I’d like to apologise to gay men for today’s post as I realise the scenario I am about to unfold is highly unlikely, but it’s the best I can do.  So here’s the thing: a while ago after Donald T***p had come out as a predatory crocodile with his talk about grabbing women by the p***y and after women the world over had called him out on normalising sexual assault, a man I happened to be talking to (a friend of a friend) began to opine that being grabbed by the genitals was a fairly minor affair.  Before the argument could get out of hand, he’d been shushed by our mutual friend and we got on with having dinner.  But later, I began to think about how one can explain how it feels to such a bloke.  How do you get this across?  Because saying, ‘imagine if a woman were to grab you by the d**k’ just doesn’t cut it.  That situation is not the same because the power relationships are not the same – and that’s exactly the point.  To grab a man by the genitals might be construed as a come-on; to grab a woman by the genitals, quite apart from being painful, is not only an assault but an assertion of power; even of possession.

So, the best I can do to convey what the Donald Trump ‘genital grab’ might be like for men, is as follows:

Imagine you work in an office where the Big Boss is gay.  He’s aggressively, flamboyantly gay and if he fancies you, you’d better watch out.  Don’t get in the lift with him, don’t bend over anywhere near him and don’t do anything that might be misconstrued as encouragement.  At all costs, avoid being in the same room with him.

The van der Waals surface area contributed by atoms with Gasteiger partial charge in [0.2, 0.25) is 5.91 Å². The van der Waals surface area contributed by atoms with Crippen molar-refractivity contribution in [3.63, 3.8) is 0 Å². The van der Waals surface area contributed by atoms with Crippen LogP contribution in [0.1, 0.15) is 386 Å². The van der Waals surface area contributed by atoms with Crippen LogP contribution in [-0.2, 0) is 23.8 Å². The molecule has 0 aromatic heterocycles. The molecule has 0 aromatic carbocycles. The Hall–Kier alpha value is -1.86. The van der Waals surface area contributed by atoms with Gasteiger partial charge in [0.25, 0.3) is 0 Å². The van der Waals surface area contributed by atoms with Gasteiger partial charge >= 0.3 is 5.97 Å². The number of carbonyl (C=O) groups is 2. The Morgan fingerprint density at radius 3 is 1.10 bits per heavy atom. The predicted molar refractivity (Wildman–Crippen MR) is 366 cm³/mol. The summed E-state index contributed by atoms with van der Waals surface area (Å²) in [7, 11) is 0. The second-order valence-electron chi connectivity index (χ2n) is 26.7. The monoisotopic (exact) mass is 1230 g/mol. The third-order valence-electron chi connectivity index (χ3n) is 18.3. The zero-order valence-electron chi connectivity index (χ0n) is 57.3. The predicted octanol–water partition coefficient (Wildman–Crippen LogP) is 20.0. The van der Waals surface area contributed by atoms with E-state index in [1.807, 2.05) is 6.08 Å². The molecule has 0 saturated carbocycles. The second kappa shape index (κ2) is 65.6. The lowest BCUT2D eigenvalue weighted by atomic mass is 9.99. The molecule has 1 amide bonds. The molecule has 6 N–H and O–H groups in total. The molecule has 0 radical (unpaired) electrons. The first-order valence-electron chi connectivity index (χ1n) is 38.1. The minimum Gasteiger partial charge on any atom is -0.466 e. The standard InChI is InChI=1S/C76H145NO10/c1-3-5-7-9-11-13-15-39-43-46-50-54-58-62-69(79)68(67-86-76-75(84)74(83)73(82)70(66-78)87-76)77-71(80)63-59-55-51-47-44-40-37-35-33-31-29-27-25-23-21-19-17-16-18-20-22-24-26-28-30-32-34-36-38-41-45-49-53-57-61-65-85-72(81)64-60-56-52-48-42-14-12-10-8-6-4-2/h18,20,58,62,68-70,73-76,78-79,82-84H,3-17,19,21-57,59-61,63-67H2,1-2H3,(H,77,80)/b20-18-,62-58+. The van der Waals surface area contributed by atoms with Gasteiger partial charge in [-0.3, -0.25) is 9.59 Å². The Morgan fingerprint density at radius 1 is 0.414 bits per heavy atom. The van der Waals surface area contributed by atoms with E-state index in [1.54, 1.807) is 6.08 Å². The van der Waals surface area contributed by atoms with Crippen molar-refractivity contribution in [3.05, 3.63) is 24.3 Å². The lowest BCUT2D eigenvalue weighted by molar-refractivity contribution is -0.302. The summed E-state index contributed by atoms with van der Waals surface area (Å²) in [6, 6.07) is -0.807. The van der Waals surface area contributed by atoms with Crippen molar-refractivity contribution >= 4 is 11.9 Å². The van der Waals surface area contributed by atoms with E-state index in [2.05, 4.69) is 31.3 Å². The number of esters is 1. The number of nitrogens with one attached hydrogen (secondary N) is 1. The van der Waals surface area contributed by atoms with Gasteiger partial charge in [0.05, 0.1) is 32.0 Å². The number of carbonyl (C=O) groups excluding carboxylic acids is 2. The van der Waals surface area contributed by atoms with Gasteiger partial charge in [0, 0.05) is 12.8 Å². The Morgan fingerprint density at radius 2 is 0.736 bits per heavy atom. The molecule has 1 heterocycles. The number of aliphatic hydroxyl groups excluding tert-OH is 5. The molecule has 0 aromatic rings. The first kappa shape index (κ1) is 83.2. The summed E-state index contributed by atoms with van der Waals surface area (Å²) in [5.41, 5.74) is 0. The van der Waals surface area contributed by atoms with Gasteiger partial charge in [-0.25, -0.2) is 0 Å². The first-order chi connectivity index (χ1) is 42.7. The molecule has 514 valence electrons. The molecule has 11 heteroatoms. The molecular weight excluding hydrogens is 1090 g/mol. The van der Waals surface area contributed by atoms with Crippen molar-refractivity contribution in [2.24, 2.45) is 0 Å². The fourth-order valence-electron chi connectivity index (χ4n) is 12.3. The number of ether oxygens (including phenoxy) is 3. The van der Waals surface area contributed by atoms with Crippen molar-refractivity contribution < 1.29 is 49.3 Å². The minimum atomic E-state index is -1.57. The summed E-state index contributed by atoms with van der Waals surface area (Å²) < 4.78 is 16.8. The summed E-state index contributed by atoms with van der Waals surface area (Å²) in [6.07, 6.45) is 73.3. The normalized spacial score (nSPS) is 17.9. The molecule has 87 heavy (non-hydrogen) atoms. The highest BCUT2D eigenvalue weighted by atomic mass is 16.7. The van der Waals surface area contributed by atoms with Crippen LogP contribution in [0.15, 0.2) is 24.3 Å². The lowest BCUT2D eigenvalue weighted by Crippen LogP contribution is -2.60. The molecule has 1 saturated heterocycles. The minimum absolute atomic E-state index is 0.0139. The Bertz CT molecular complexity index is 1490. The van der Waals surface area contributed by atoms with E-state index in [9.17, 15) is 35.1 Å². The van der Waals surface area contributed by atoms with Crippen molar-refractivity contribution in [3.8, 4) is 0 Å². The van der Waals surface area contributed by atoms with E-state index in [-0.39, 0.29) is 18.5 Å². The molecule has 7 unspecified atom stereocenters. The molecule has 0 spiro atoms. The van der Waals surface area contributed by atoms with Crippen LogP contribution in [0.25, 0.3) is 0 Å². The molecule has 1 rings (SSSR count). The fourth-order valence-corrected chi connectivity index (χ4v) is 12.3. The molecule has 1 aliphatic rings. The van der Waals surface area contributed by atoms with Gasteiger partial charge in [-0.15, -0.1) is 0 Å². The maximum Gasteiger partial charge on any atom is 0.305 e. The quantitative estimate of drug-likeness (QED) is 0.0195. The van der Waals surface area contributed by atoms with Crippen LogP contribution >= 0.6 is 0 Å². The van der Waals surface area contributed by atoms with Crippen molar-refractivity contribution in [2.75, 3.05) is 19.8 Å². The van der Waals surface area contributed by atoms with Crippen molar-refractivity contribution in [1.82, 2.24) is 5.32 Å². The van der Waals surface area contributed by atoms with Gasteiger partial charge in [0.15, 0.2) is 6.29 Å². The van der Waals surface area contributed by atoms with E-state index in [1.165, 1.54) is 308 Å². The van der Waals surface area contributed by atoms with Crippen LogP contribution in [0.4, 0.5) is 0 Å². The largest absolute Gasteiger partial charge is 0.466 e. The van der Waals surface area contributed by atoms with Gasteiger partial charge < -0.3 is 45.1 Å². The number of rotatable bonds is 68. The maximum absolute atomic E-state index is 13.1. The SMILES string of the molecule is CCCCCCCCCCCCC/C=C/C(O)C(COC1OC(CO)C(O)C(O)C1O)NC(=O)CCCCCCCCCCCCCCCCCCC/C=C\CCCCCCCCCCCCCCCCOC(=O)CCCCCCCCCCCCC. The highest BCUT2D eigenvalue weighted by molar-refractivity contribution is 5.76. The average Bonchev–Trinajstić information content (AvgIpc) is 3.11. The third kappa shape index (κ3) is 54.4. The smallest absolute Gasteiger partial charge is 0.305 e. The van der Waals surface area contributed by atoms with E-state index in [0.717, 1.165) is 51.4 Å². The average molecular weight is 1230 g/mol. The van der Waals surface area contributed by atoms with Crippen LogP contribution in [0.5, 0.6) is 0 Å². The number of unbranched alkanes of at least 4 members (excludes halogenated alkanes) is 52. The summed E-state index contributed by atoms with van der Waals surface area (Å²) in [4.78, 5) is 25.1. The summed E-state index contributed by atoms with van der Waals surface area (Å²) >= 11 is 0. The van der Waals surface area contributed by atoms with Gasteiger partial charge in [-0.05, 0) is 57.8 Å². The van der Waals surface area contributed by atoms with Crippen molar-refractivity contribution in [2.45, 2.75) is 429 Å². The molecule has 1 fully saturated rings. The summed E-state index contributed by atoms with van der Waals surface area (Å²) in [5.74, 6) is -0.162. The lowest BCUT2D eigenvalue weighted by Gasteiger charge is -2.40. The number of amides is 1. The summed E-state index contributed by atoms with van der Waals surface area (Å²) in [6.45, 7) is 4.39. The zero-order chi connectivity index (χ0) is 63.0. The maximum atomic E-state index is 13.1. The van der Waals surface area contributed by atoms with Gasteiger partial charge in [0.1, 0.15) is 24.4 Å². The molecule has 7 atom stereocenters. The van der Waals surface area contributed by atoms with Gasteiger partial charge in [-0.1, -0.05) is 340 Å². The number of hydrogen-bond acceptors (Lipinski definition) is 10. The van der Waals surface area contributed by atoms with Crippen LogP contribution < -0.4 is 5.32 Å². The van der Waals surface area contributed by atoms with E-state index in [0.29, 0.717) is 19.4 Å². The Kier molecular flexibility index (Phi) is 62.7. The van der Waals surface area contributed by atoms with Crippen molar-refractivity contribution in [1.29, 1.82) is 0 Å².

Now, imagine that despite your precautions – wearing high-necked shirts and loose-fitting suits and never, ever making eye contact – the Big Guy takes a fancy to you.  He is so arrogant that he thinks because he fancies you he has a right to do something about it; so he calls you into his office so he and his colleagues can have a good look; he gets you to run errands and whenever you pass in the corridor he makes personal comments like ‘my, you’re a big boy aren’t you?’  Every day he swings by your workstation and hangs over your chair to look at your computer screen, all the while making suggestive comments.